Liam Donaldson – the UK’s Chief Medical Officer for the past decade – is something the crusader. The smoking ban , which he describes as his ‘greatest achievement’, does not appear to have satiated his appetite for reshaping our lifestyles. Thus he is unveiling plans to set a minimum price for alcohol of 50 pence per unit.
To my shock, the Labour government – which up until now has pursued an obsessively paternalistic agenda – has taken the right approach to these ridiculous proposals. Gordon brown has come out and said that he is unwilling to punish the vast majority of responsible drinkers, not least during a recession. Indeed it is well known that the booze tax like the tobacco tax hits the poor hardest. Meanwhile the Lib Dems, to their discredit, have said that they support an end to ‘pocket-money priced’ alcohol. I am imagining that the likes of Clegg and Huhne might have a different conception of ‘pocket-money prices’ from the great mass of society.
Aware that boozing is, in most circumstances, considered a personal choice, Liam Donaldson has defended his proposals by pushing the concept of ‘passive drinking’. ‘England’, he says, ‘has a drink problem and the whole of society bears the burden. The quality of life of families and in cities and towns up and down the country is being eroded by the effects of excessive drinking.’ There is so much one can say here. Does he imagine that the quality of life enjoyed by families will be improved by eroding their real incomes through higher alcohol prices? Meanwhile, I simply don’t believe that alcohol causes anti-social behaviour in the way many people reckon it does. Yes the two often go together on a Saturday night in Swindon, but, as anyone with a background in social sciences understand, Correlation is by no means necessarily indicative of causation. I am sure my fellow Third Estaters will back me up when I say that the student culture at Cambridge is characterised by massive amounts of boozing, but that violence and the threat of violence is absent like it is nowhere else.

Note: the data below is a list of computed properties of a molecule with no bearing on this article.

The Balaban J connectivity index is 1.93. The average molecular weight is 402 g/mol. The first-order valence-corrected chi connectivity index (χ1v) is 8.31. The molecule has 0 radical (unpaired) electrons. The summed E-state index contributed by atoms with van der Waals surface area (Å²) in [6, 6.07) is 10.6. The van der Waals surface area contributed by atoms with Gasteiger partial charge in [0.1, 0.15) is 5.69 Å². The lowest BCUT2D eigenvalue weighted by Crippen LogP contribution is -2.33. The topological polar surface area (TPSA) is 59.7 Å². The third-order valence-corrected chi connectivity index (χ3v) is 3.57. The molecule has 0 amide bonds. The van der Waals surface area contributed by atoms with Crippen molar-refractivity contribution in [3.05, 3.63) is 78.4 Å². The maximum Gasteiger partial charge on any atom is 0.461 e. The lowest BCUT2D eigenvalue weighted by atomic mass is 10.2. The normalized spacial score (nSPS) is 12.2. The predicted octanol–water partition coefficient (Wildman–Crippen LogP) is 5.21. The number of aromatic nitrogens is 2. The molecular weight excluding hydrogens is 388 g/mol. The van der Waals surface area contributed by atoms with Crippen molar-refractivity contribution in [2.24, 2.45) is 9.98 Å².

More generally the notion of ‘passive drinking’, as something comparable to passive smoking, is simply ridiculous. Smoking – as a chemical process, in and of itself – has the capacity to physically harm those other than the smoker. Drinking on the hand does not. Unlike tobacco, when I drink alcohol, it does not seem into the bodies of those around me. Rather it is generally thought to be associated with certain kinds of behaviour which may harm others. Needless to say, if you start punishing activities because they might be associated with other activities, you effectively have a mandate to police every individual choice or decision no matter how personal.
Sometimes the way in which a person constructs a sentence can offer a real insight into they think. Consider the following comment that Liam Donaldson made to the times a couple of years back:
“The first thing you see when you walk into a supermarket is a wall of cigarette packets, we need to do something about that, and let’s get the cigarette out of Kate Moss’s mouth.”
“Let us (presumably society) get that cigarette of Kate Mosses mouth”!!! While I object to the idiotic expectation that celebrities should be role models, it is not so much the sentiment that I mind here. Rather it is the way in which it is expressed which fills me with discomfort. Liam Donaldson could, of course, have said ‘let’s get Kate Moss to stop smoking. But instead, Kate’s body is presented as a passive object, with which society should interfere. In fact Kate – in her entirety – doesn’t even get a mention. It is sufficient to simply state what we – society – need to do to her mouth. We are, then, dealing with a man who very way of thinking runs counter to any notion of autonomy over one’s own body.